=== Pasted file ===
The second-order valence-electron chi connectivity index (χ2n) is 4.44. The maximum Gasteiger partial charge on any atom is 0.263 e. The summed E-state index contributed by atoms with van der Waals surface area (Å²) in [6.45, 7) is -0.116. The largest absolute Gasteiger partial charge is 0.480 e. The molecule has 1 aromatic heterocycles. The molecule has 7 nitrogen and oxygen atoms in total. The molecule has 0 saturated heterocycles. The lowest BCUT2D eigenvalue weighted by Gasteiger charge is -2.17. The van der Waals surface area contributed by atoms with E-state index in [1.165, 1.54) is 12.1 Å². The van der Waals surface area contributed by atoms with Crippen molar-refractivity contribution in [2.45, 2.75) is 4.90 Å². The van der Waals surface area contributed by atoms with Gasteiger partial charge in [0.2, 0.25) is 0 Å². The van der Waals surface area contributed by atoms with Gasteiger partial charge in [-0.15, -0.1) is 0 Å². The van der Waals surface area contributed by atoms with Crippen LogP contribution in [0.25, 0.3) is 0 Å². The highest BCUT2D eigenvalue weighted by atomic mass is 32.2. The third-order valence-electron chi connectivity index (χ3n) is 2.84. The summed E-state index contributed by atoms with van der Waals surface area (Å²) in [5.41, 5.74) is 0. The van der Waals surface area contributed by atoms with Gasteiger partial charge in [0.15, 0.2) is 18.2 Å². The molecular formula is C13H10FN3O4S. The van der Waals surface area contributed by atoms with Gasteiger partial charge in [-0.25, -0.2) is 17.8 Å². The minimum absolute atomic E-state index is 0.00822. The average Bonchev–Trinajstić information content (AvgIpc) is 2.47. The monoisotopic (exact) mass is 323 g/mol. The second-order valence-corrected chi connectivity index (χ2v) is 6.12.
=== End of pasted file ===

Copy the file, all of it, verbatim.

The second-order valence-electron chi connectivity index (χ2n) is 4.44. The maximum Gasteiger partial charge on any atom is 0.263 e. The summed E-state index contributed by atoms with van der Waals surface area (Å²) in [6.45, 7) is -0.116. The largest absolute Gasteiger partial charge is 0.480 e. The molecule has 1 aromatic heterocycles. The molecule has 7 nitrogen and oxygen atoms in total. The molecule has 0 saturated heterocycles. The lowest BCUT2D eigenvalue weighted by Gasteiger charge is -2.17. The van der Waals surface area contributed by atoms with E-state index in [1.165, 1.54) is 12.1 Å². The van der Waals surface area contributed by atoms with Crippen molar-refractivity contribution in [2.45, 2.75) is 4.90 Å². The van der Waals surface area contributed by atoms with Gasteiger partial charge in [0.2, 0.25) is 0 Å². The van der Waals surface area contributed by atoms with Gasteiger partial charge in [-0.15, -0.1) is 0 Å². The van der Waals surface area contributed by atoms with Crippen LogP contribution in [0.25, 0.3) is 0 Å². The highest BCUT2D eigenvalue weighted by atomic mass is 32.2. The third-order valence-electron chi connectivity index (χ3n) is 2.84. The summed E-state index contributed by atoms with van der Waals surface area (Å²) in [5.41, 5.74) is 0. The van der Waals surface area contributed by atoms with Gasteiger partial charge in [0.15, 0.2) is 18.2 Å². The molecular formula is C13H10FN3O4S. The van der Waals surface area contributed by atoms with Gasteiger partial charge in [-0.25, -0.2) is 17.8 Å². The minimum absolute atomic E-state index is 0.00822. The average Bonchev–Trinajstić information content (AvgIpc) is 2.47. The monoisotopic (exact) mass is 323 g/mol. The second-order valence-corrected chi connectivity index (χ2v) is 6.12.